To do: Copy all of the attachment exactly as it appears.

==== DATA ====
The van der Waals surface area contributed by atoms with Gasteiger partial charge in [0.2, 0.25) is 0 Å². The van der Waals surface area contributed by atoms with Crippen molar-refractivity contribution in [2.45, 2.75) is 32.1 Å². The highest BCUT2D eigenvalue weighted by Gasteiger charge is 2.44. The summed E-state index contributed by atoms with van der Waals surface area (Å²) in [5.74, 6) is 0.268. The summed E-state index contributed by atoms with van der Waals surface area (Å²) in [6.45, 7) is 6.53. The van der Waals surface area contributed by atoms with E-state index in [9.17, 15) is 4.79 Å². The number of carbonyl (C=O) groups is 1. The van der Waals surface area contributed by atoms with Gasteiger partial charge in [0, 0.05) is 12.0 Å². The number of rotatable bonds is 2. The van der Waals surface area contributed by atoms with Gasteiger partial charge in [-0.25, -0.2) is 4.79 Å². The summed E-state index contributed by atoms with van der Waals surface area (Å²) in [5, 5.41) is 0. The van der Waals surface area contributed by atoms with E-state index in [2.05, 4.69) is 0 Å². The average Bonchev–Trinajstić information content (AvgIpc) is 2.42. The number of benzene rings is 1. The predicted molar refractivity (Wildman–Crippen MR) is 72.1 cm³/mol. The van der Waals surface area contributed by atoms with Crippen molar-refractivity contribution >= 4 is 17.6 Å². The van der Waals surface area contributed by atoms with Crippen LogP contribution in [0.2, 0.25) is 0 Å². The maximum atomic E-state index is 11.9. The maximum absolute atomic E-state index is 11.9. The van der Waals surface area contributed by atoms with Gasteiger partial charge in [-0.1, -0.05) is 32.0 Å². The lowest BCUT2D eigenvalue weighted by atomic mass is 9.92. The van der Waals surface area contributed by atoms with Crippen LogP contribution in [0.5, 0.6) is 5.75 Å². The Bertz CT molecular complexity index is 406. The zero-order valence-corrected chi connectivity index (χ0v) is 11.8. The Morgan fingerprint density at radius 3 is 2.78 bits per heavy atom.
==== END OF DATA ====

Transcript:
The van der Waals surface area contributed by atoms with Gasteiger partial charge in [0.2, 0.25) is 0 Å². The van der Waals surface area contributed by atoms with Crippen molar-refractivity contribution in [2.45, 2.75) is 32.1 Å². The highest BCUT2D eigenvalue weighted by Gasteiger charge is 2.44. The summed E-state index contributed by atoms with van der Waals surface area (Å²) in [5.74, 6) is 0.268. The summed E-state index contributed by atoms with van der Waals surface area (Å²) in [6.45, 7) is 6.53. The van der Waals surface area contributed by atoms with E-state index in [9.17, 15) is 4.79 Å². The number of carbonyl (C=O) groups is 1. The van der Waals surface area contributed by atoms with Gasteiger partial charge in [0, 0.05) is 12.0 Å². The number of rotatable bonds is 2. The van der Waals surface area contributed by atoms with Gasteiger partial charge in [-0.25, -0.2) is 4.79 Å². The summed E-state index contributed by atoms with van der Waals surface area (Å²) in [5, 5.41) is 0. The van der Waals surface area contributed by atoms with E-state index in [2.05, 4.69) is 0 Å². The average Bonchev–Trinajstić information content (AvgIpc) is 2.42. The number of benzene rings is 1. The predicted molar refractivity (Wildman–Crippen MR) is 72.1 cm³/mol. The van der Waals surface area contributed by atoms with Crippen molar-refractivity contribution >= 4 is 17.6 Å². The van der Waals surface area contributed by atoms with Crippen LogP contribution in [0.2, 0.25) is 0 Å². The maximum atomic E-state index is 11.9. The maximum absolute atomic E-state index is 11.9. The van der Waals surface area contributed by atoms with Gasteiger partial charge in [-0.1, -0.05) is 32.0 Å². The lowest BCUT2D eigenvalue weighted by atomic mass is 9.92. The van der Waals surface area contributed by atoms with Crippen LogP contribution in [0.5, 0.6) is 5.75 Å². The Bertz CT molecular complexity index is 406. The zero-order valence-corrected chi connectivity index (χ0v) is 11.8. The Morgan fingerprint density at radius 3 is 2.78 bits per heavy atom.